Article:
“Our limitation is God’s opportunity.”

~ Denver Hall, Same Kind of Different as Me

It’s Sunday morning. Everyone’s up and bustling around pouring milk into cereal bowls, digging in the dryer to find matching socks and the tee-shirt without holes or stains on it.

But for Adam and I, it’s not working. We are running late, can’t find anything to wear, and frankly don’t have a good attitude about the day. We keep going through the motions though, hoping our want to will get the message and catch up. When I’m still in my pajamas with 15 minutes before time to leave, we decide to call it.

Kids, we’re not going to make it to church today.”

Of course, this was the one week they were ready early, so our statement met with disappointed faces. The week had been too full and Adam and I couldn’t go. Any. More.

Have you ever been there?

Newton’s first law of motion states that an object in motion tends to stay in motion and an object at rest tends to remain at rest until an outside force acts upon it. I’m convinced it’s true of schedules too.

I tend go and go and go – saying yes, yes and yes – until I’ve pushed life to the end of the page, leaving no room for margin and the outside force of exhaustion knocks me down.

When you hear the word margin, what comes to mind? I think of notebook paper and how in school teachers insisted we write between the two margin lines. Margins created white space on both sides of the page. It made it easier to read the paper.

When you had a long word and saw that red margin line approaching, you had a choice to make: either start the word and hyphenate it, go to the next line, or the ever popular, write-real-small-and-cram-it-in.

In school I took the write-real-small-and-cram-it-in approach, and I carry that over to my schedule today.

What if instead, I paid attention to the margin lines, and spaced my daily/weekly words out accordingly?

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That’s what the Sunday at home did for us. I hate that it fell on a Sunday and we missed church, but Adam saw we had crossed over our red margin line, and before a new line of words and activities started again Monday morning, we needed time to pull back as a couple, rest and get on the same page.

Respecting margin lines made for a neater, prettier paper in school and it makes for a simpler, more peaceful life at home.

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Which paper would you rather read?

 

But to do that you have to learn to say no.

Saying no hyphenates the word so it doesn’t cross the margin line. Saying no sees the word is too long to fit on the line, takes a deep breath, and moves down to the next line.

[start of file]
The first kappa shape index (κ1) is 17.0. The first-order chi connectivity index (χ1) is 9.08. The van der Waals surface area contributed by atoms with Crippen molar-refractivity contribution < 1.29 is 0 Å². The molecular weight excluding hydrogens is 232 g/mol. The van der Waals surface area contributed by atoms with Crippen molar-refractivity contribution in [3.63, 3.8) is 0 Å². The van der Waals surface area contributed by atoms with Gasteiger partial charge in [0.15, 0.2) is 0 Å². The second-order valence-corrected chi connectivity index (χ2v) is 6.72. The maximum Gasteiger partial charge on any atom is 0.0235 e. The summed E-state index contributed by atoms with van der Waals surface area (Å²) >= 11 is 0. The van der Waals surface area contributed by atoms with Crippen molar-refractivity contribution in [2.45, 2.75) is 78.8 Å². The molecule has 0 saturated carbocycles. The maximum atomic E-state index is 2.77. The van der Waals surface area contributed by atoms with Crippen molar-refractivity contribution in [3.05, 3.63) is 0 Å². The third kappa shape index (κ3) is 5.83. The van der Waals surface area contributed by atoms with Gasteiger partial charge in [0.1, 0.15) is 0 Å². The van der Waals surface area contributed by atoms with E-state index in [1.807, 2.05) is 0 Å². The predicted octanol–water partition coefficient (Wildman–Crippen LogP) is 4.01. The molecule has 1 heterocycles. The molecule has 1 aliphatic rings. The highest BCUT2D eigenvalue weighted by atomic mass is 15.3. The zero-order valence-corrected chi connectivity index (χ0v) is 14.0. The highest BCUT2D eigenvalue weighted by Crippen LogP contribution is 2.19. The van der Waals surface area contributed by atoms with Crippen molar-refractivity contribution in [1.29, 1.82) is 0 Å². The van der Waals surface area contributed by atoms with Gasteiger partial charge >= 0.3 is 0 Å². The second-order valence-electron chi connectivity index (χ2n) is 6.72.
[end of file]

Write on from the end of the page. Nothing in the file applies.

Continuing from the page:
In other words, saying no sees an activity is too much for the family to handle, takes a deep breath and says confidently, No, we cannot commit to that right now. We cannot do that sport, that many practices, have friends over today, go shopping right nowIt will be too much.

Saying no is the opposite of my natural tendency to write real small and cram as many words on the line as possible.

But learning to say no when life hits the margin line allows me to joyfully say yes to all the activities in-between the margin lines. And that helps me be a whole person.

Being a whole person teaches my kids more than 12 activities could.  If Adam and I don’t do what it takes to stay on the same page together and create margin in our schedule, we will be no good to our kids. We have nothing left in the tank to give them.

**

A friend of mine loves to watercolor. One day she was teaching a group of kids about the importance of white space in water coloring. She told them if they want to keep an area white, like for snow or clouds, they can cover it with tape. Otherwise the color will naturally flow to the unprotected white space.

I saw it as a beautiful life illustration: Protect the white space of life. Put tape over it if you have to! Activity, like color naturally wants to invade the white space.

We as parents have to guard our margins, our white space, for the wholeness of the family.

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But it almost feels like we need permission to do that doesn’t it? It’s hard to say no, especially to good things. Here is your permission to say no to those activities that want to creep over the margin line. Sometimes saying no is the best teacher of all, even on a Sunday.

This is strong-willed parenting.


Let’s start the conversation:

What are some margins in your life? In your family? What happens when you cross them?

How can you protect the white space of your schedule?

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